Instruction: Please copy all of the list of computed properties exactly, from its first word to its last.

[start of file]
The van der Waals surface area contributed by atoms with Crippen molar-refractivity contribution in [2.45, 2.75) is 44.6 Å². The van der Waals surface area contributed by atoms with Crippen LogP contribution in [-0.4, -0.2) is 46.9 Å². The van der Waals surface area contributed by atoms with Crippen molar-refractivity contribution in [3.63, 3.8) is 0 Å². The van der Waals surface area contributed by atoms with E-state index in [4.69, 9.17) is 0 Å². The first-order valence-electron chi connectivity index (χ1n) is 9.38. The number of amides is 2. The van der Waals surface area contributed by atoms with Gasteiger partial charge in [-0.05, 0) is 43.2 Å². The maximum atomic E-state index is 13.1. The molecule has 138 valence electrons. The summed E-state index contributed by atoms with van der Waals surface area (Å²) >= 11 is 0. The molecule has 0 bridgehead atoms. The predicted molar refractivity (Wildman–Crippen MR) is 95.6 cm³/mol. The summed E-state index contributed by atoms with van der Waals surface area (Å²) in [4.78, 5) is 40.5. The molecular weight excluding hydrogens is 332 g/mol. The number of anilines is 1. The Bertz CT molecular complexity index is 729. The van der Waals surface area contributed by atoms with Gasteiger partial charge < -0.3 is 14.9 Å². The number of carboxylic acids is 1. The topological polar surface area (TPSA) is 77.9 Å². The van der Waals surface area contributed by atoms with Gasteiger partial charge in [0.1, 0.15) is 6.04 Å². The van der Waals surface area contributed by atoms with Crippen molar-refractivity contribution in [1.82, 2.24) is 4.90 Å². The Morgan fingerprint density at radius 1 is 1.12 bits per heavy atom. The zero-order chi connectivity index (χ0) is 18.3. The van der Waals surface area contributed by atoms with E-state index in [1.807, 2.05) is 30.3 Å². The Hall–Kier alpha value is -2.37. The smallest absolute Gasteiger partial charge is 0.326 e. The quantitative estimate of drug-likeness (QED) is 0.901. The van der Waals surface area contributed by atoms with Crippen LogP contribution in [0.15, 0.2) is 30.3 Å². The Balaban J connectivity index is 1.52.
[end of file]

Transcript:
The van der Waals surface area contributed by atoms with Crippen molar-refractivity contribution in [2.45, 2.75) is 44.6 Å². The van der Waals surface area contributed by atoms with Crippen LogP contribution in [-0.4, -0.2) is 46.9 Å². The van der Waals surface area contributed by atoms with Crippen molar-refractivity contribution in [3.63, 3.8) is 0 Å². The van der Waals surface area contributed by atoms with E-state index in [4.69, 9.17) is 0 Å². The first-order valence-electron chi connectivity index (χ1n) is 9.38. The number of amides is 2. The van der Waals surface area contributed by atoms with Gasteiger partial charge in [-0.05, 0) is 43.2 Å². The maximum atomic E-state index is 13.1. The molecule has 138 valence electrons. The summed E-state index contributed by atoms with van der Waals surface area (Å²) >= 11 is 0. The molecule has 0 bridgehead atoms. The predicted molar refractivity (Wildman–Crippen MR) is 95.6 cm³/mol. The summed E-state index contributed by atoms with van der Waals surface area (Å²) in [4.78, 5) is 40.5. The molecular weight excluding hydrogens is 332 g/mol. The number of anilines is 1. The Bertz CT molecular complexity index is 729. The van der Waals surface area contributed by atoms with Gasteiger partial charge < -0.3 is 14.9 Å². The number of carboxylic acids is 1. The topological polar surface area (TPSA) is 77.9 Å². The van der Waals surface area contributed by atoms with Gasteiger partial charge in [0.1, 0.15) is 6.04 Å². The van der Waals surface area contributed by atoms with Crippen molar-refractivity contribution in [1.82, 2.24) is 4.90 Å². The Morgan fingerprint density at radius 1 is 1.12 bits per heavy atom. The zero-order chi connectivity index (χ0) is 18.3. The van der Waals surface area contributed by atoms with E-state index in [1.807, 2.05) is 30.3 Å². The Hall–Kier alpha value is -2.37. The smallest absolute Gasteiger partial charge is 0.326 e. The quantitative estimate of drug-likeness (QED) is 0.901. The van der Waals surface area contributed by atoms with Crippen LogP contribution in [0.15, 0.2) is 30.3 Å². The Balaban J connectivity index is 1.52.